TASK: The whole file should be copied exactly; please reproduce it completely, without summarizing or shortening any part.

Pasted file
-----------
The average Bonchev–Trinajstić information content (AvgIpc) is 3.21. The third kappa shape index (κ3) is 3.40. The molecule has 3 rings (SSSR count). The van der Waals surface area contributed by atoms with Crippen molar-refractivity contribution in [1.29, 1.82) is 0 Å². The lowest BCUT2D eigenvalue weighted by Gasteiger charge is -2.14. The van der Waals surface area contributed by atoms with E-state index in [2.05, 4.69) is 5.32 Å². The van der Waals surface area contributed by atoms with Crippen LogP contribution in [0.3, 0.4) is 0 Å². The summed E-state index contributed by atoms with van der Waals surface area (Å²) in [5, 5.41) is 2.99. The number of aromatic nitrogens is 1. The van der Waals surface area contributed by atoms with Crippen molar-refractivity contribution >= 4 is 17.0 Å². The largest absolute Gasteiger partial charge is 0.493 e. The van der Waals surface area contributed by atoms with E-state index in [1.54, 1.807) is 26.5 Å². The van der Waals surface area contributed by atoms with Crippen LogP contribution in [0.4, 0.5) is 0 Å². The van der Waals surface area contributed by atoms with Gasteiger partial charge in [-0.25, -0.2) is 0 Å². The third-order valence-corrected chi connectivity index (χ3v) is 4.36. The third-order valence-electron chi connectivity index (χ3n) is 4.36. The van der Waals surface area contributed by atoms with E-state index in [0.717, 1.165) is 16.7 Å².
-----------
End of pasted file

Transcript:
The average Bonchev–Trinajstić information content (AvgIpc) is 3.21. The third kappa shape index (κ3) is 3.40. The molecule has 3 rings (SSSR count). The van der Waals surface area contributed by atoms with Crippen molar-refractivity contribution in [1.29, 1.82) is 0 Å². The lowest BCUT2D eigenvalue weighted by Gasteiger charge is -2.14. The van der Waals surface area contributed by atoms with E-state index in [2.05, 4.69) is 5.32 Å². The van der Waals surface area contributed by atoms with Crippen LogP contribution in [0.3, 0.4) is 0 Å². The summed E-state index contributed by atoms with van der Waals surface area (Å²) in [5, 5.41) is 2.99. The number of aromatic nitrogens is 1. The van der Waals surface area contributed by atoms with Crippen molar-refractivity contribution >= 4 is 17.0 Å². The largest absolute Gasteiger partial charge is 0.493 e. The van der Waals surface area contributed by atoms with E-state index in [1.54, 1.807) is 26.5 Å². The van der Waals surface area contributed by atoms with Crippen LogP contribution in [0.4, 0.5) is 0 Å². The van der Waals surface area contributed by atoms with Gasteiger partial charge in [-0.25, -0.2) is 0 Å². The third-order valence-corrected chi connectivity index (χ3v) is 4.36. The third-order valence-electron chi connectivity index (χ3n) is 4.36. The van der Waals surface area contributed by atoms with E-state index in [0.717, 1.165) is 16.7 Å².